“If everybody in this world were Masons, it would be a wonderful world we would be living in.” - Brother Warren Motts, 32°

At the Scottish Rite, NMJ, our core values of Tolerance, Integrity, Justice, Reverence for God, Devotion to Country, and Service to Humanity represent the essence of our Brotherhood. As such, we strive to recognize Brothers who go above and beyond in their commitment to the Craft and our core values.

As part of our First Responders Campaign this fall, we recently spoke with Brother Warren Motts, 32°. In our conversation, we discussed Brother Motts’ Masonic journey and how he honors U.S. military and first responders through his museum, Motts Military Museum. Opened in 1987, Brother Motts has dedicated much of his life to educating the public on the history of the U.S military and its significance in preserving our American freedom. Since its inception, the museum has grown significantly and is now home to hundreds of U.S. military artifacts, as well as the second largest collection of artifacts from 9/11.

Described as one of Ohio’s “hidden gems” and a “must-see” by visitors, Motts Military Museum is an incredible preservation of U.S. history and serves as a reminder of the heroic sacrifice that our country’s veterans and first responders make every day.

Read on as we chat with Brother Motts about his museum, his military experience, the importance of our country’s military and first responders, and how the core values of the Scottish Rite play an everyday role in his life and career.

Warren E. Motts
Brother Warren Motts, 32°


1. When did you first become interested in the history of the U.S. military?

When I was a little kid, I used to play soldiers. But, I also wanted to be a photographer. In 1959 I joined the National Guard while I was still in high school, and when I graduated I went to Fort Knox in Kentucky for basic training. I then went on to Fort Monmouth in New Jersey where I was trained as a combat photographer. I never made it to combat but, with the education I received in the military, I ended up owning my own photography business, Motts Photographic Center, for 25 years. I even ended up photographing events such as the riots in the 60s.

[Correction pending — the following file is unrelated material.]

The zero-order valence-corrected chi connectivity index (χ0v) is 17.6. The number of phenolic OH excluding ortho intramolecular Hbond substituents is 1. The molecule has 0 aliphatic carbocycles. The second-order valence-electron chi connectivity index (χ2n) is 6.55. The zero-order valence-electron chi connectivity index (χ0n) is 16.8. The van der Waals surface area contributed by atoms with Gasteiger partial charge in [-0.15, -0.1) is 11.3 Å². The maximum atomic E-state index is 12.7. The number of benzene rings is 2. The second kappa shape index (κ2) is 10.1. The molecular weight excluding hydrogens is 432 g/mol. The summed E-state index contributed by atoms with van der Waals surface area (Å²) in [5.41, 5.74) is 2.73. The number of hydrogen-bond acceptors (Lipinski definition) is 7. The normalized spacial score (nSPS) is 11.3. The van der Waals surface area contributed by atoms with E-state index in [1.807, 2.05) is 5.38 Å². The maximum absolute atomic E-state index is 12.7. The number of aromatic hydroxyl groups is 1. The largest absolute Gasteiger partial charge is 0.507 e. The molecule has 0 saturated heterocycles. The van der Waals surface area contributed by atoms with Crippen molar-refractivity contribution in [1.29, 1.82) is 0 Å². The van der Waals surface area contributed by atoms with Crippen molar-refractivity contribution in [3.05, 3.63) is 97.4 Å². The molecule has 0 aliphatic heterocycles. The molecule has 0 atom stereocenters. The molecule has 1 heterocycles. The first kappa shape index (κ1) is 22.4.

The reason I moved from photography into history and ended up with this museum is because I enjoyed learning about the Civil War as a hobby. I decided to do a photographic recreation of the Battle of Gettysburg; it took three years of research and an additional three years to put it together. I made a 53-minute documentary about it- my re-creation was the first time that it had ever been done. From that experience I realized, I have to collect this stuff.

2. Your museum’s mission is to “educate the public on the importance of America’s military past through the documentation, collection, interpretation, and preservation of tangible artifacts and personal stories of the men and women who served and are serving in the United States Armed Forces.” Why is this mission so important to you?

A photo of Motts Military Museum
Outside of Motts Military Museum



It’s important because I’ve found that much of the younger generation does not understand all that our military personnel have gone through, especially those that died defending the great freedom that we have. A lot of these young people think that our freedom is just there- but freedom is a precious thing.

When I started, I thought that if I’m going to create a museum, it has to include everything. The museum is unique because most of the artifacts here have a documented story. To me, the stories are just as important as the artifacts, because that’s what makes them alive for the kids that visit.

The veterans are also very appreciative. Usually, veterans don’t get many kudos, but when they come to the museum, they realize that someone really did care about what they went through. My minister told me this museum would be a “healing museum” and I didn’t understand that until I saw these veterans come in, and it really is.